New York City will offer free, at-home delivery of COVID-19 antiviral pills

New Yorkers will be eligible if they test positive and have symptoms.

New York City has begun offering free, same day at-home delivery of COVID-19 antiviral pills to eligible residents although supplies remain limited.

The program was announced by Mayor Eric Adams at a press conference Sunday at Jacobi Medical Center in the Bronx.

New Yorkers will be considered eligible if they test positive for the virus and have mild to moderate symptoms. They must also receive a prescription from a doctor.

"The city will also offer at-home delivery of COVID antiviral pills to eligible New Yorkers who need them, and we're going to do it with the magic New York word -- we're going to do it for free. For free," Adams said. "We want to make sure no one with COVID has to move throughout the city, especially for those who are immunocompromised or our elderly. We want to bring it to you."

Residents will be able to receive either Paxlovid, which was developed by Pfizer, and molnupiravir, which is produced by Merck.

Both treatments have been authorized by the U.S. Food and Drug Administration, Paxlovid for those aged 12 and older and molnupiravir for those aged 18 and older.

"Oral antiviral pills … taken for five days helps stop the virus from reproducing, which reduces the amount of virus in the body, and prevents symptoms from getting worse," New York City Health Commissioner Dr. Dave Chokshi said at the press conference.

Both have been shown to reduce the risk of hospitalization and death for high-risk patients, but the FDA has recommended molnupiravir only when other treatments are "not accessible or clinically appropriate."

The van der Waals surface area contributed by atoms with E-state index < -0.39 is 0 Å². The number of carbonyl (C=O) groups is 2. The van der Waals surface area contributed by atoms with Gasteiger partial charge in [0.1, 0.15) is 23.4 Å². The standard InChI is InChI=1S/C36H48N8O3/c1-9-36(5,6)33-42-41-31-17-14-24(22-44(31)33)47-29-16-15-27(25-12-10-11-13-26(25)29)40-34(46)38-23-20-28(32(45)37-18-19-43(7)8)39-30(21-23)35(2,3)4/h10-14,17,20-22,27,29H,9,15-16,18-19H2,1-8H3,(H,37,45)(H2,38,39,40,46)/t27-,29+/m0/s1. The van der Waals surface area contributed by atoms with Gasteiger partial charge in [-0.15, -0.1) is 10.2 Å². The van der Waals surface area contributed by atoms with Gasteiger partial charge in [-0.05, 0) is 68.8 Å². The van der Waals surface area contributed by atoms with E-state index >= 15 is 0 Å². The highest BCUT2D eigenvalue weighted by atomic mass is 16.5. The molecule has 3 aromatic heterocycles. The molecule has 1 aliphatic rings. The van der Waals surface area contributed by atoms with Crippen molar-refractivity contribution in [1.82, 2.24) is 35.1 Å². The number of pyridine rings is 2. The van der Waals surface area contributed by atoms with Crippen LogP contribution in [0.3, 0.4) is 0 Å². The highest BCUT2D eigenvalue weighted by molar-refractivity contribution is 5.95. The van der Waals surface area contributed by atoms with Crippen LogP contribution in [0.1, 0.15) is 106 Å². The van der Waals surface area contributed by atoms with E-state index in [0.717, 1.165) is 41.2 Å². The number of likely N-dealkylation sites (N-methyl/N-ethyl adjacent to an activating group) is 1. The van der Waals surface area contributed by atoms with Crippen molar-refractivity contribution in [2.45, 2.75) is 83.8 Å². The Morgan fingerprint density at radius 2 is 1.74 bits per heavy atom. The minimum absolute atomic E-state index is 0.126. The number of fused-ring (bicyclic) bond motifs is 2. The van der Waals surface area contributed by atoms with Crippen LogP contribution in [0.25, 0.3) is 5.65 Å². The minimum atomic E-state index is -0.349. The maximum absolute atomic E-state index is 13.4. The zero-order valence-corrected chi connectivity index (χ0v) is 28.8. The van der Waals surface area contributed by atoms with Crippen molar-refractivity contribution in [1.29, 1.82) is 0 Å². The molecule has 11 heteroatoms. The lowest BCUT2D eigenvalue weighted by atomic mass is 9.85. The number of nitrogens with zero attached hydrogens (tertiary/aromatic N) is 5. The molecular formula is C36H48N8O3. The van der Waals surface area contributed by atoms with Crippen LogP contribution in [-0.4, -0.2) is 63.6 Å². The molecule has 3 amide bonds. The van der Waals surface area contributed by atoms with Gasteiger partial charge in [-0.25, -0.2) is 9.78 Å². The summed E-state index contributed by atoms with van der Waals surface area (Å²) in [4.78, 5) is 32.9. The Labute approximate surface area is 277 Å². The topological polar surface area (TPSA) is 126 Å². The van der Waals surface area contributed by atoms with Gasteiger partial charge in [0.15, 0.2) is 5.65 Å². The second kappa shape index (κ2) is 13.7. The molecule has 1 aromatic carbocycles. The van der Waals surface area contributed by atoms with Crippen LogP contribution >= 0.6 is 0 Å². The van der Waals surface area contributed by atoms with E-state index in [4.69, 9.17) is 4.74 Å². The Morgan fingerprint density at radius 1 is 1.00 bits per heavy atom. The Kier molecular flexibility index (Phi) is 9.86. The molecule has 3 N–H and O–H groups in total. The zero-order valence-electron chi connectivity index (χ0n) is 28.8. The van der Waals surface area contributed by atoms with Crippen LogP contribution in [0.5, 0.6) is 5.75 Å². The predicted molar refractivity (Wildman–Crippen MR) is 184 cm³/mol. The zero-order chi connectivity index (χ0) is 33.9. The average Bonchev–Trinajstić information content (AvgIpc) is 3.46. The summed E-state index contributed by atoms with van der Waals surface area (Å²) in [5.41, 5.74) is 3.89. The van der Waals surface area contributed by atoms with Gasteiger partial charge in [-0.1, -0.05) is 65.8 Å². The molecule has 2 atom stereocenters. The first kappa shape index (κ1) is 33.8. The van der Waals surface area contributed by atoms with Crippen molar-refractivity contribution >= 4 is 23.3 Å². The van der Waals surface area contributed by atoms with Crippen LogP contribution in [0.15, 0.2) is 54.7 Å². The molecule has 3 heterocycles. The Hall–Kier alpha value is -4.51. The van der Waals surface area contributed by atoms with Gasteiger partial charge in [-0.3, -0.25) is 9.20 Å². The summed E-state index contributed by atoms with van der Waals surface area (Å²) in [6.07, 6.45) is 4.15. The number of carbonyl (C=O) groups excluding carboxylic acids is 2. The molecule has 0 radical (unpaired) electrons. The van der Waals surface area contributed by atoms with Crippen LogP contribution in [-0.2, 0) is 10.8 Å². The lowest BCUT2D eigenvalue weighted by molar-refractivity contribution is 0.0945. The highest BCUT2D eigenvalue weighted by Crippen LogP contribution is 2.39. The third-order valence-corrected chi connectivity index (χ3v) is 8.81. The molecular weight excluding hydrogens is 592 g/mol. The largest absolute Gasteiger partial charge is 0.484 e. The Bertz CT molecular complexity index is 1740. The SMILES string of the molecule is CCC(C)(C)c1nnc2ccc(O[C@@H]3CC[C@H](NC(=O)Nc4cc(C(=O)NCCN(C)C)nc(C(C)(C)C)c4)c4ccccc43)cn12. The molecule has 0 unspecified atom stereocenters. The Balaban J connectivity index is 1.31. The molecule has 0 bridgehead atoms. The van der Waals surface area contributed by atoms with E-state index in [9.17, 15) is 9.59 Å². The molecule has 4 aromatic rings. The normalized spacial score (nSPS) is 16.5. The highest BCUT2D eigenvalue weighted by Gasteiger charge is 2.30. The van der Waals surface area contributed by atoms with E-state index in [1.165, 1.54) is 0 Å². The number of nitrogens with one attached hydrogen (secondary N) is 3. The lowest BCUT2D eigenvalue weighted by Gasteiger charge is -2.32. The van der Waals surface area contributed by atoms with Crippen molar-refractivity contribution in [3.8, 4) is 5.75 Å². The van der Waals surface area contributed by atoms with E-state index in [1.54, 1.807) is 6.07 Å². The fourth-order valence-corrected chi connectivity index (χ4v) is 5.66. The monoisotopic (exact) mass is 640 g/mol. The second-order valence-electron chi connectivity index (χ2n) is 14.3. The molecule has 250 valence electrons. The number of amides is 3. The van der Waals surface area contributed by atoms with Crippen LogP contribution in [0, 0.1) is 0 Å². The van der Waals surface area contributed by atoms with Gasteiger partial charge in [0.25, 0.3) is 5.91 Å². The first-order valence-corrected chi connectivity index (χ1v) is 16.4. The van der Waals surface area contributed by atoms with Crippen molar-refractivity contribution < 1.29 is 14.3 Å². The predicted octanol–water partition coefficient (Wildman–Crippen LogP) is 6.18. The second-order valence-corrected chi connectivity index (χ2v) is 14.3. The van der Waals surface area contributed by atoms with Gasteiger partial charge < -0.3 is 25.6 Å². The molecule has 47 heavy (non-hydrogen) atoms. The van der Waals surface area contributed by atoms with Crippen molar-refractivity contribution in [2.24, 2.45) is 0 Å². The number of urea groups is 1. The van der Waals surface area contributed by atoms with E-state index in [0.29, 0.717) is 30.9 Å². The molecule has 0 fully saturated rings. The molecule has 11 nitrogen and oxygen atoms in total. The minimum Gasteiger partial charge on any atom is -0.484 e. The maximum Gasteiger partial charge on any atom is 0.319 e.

The drugs will be delivered through Alto Pharmacy, a telehealth pharmacy that has partnered with the city's health department.

To receive the pills, New Yorkers can either contact their doctor or call (212) COVID19.

Despite the mayor's plan to make the drugs -- once hailed as game-changers -- more available to New Yorkers, supplies are scarce.

There are 1,000 courses of Paxlovid and about 11,000 of molnupiravir currently available in New York City, according to federal data.

It's unclear how many residents have requested the pills.

Adams also announced at the press conference that 75% of all New York City residents are fully vaccinated against COVID-19, including 85% of adults and 50% of children aged 5 and older.

Additionally, the average number of COVID cases is down 80% city-wide.

"We are leading the country and we have to really say thank you to New Yorkers and our hospital administrators and staff," Adams said.